A spectacular articulated hawk sculpture brought £121,250 ($184,807) to Bonhams London yesterday (May 16), leading the auction house's sale of fine Japanese art. The circa 1894 sculpture, attributed to Itao Shinjiro - a talented metal worker who also produced articulated eagles, dragons and cray fish - sold with a 21.3% increase on its £100,000 top estimate.
The museum-grade piece is extremely rare. Only two other articulated hawks have hitherto been recorded - one resides in a private collection in France, the other remains on permanent display at the Tokyo National Museum.
The wrought iron hawk is able to imitate the movements of its real-life cousins: its head can be turned 180 degrees, its limbs and claws are fully moveable, and its wings are capable of both expansion and contraction.
Of all the decorative and collectible items that were brought into Europe from Japan, articulated animals and birds have the least traceability. Documentary evidence pertaining to their manufacture is extraordinarily rare.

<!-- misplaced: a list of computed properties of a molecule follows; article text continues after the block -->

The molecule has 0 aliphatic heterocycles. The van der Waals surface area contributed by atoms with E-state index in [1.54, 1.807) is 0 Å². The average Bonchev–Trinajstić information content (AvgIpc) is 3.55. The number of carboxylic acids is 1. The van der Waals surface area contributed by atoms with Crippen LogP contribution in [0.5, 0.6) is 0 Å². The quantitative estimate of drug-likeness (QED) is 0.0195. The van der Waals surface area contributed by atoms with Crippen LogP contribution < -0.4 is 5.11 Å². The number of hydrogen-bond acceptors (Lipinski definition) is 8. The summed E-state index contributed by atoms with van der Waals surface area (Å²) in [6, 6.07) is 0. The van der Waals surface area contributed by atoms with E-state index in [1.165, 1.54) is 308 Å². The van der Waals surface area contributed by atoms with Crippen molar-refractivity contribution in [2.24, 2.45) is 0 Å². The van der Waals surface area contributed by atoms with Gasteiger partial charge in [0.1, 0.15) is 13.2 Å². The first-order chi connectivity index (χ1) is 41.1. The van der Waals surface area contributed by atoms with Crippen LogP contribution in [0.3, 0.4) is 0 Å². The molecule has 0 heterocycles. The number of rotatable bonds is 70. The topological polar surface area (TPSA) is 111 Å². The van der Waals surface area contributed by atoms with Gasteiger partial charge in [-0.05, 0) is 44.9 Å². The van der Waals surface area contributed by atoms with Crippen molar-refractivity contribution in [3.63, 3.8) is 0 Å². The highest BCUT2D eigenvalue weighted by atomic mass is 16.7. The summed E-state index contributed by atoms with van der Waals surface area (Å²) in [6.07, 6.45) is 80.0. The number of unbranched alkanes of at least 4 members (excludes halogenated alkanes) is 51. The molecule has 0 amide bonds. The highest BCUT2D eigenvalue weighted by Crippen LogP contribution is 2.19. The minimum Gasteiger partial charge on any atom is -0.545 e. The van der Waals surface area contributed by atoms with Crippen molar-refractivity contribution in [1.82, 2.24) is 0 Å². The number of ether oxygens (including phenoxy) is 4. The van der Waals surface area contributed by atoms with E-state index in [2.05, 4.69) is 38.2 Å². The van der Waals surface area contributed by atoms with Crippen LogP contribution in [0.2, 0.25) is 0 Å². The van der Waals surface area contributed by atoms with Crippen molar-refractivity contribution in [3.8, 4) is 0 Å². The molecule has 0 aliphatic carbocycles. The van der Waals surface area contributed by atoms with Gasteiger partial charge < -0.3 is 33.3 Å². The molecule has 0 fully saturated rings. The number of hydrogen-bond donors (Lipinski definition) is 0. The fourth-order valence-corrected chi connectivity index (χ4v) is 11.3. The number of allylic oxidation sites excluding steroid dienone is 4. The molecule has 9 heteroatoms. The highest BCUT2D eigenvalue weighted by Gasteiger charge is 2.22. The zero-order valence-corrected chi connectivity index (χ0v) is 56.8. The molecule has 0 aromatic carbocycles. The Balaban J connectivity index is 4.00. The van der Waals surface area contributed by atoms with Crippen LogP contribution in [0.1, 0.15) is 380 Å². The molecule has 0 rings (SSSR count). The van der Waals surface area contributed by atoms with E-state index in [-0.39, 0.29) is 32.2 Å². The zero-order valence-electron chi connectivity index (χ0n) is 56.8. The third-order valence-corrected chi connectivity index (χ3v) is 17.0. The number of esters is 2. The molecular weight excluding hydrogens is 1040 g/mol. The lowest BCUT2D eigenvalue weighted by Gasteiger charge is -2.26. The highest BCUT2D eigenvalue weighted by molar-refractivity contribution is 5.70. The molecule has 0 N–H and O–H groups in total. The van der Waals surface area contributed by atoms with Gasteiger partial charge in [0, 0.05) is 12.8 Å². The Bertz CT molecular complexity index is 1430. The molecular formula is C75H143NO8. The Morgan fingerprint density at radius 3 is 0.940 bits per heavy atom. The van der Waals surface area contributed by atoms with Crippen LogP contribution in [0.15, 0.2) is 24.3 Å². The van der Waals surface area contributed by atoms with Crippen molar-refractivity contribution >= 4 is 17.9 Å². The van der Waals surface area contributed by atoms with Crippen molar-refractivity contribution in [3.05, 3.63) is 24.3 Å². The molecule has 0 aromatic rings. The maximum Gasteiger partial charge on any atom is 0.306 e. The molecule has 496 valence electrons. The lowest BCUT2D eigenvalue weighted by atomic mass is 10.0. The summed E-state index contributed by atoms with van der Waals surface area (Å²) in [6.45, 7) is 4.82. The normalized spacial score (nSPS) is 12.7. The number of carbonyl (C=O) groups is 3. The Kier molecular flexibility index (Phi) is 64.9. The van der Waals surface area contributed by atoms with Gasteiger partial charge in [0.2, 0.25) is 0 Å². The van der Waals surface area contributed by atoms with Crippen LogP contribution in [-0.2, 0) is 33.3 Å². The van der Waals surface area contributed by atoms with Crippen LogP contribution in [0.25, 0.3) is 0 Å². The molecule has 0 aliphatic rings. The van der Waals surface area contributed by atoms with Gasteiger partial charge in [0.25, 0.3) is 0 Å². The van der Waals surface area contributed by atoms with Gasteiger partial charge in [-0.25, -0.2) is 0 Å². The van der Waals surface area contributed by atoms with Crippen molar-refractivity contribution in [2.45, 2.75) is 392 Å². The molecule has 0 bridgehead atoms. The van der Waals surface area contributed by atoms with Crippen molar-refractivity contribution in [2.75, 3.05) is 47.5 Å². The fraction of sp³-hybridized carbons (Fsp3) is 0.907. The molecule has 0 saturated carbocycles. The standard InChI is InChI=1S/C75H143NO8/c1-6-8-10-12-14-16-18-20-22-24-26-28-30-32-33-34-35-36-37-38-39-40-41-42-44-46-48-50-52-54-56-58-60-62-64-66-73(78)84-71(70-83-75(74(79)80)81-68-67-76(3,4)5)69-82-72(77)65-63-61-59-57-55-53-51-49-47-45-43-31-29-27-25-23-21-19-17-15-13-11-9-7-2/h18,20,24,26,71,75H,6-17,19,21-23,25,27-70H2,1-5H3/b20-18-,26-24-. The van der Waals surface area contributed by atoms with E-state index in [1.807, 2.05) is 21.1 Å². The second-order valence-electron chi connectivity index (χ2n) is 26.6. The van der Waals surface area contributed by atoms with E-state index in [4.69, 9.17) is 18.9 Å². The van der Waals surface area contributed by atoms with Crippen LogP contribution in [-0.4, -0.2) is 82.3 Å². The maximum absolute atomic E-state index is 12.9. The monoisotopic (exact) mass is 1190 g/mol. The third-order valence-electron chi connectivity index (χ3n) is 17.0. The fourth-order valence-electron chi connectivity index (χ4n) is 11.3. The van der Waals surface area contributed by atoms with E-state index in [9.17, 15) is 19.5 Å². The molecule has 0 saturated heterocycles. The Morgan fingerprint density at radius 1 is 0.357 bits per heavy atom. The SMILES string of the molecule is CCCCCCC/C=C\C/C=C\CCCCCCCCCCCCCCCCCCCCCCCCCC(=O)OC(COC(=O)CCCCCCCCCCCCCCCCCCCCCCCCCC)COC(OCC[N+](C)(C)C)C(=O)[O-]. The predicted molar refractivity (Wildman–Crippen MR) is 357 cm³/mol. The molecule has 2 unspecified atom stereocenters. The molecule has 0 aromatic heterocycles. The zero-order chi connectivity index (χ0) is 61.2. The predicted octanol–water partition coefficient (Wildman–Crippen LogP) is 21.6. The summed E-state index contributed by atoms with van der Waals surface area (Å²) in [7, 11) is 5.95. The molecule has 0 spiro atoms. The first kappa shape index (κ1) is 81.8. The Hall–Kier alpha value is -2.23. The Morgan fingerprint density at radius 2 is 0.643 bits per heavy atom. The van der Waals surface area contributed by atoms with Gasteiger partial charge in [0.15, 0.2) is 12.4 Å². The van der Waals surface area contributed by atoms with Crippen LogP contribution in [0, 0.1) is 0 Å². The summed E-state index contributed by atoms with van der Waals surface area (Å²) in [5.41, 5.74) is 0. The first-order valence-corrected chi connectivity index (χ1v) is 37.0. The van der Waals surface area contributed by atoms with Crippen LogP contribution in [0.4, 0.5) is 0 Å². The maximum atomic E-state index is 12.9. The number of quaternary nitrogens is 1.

Despite obscure origins, however, these "kusshin" - which literally translates as "bending and stretching" - were extremely popular among Victorian Britons, matching an Orientalist trend in design that took hold during the late 19th century.
Unusual and unique items, such as the present Shinjiro-made hawk, have the power to capture collectors' imaginations, making remarkable centre pieces as well as provoking discussion and intrigue.
Here at Paul Fraser Collectibles, we currently have this remarkable collection of Albert Pierrepoint memorabilia in stock - sure to incite considerable interest and debate.
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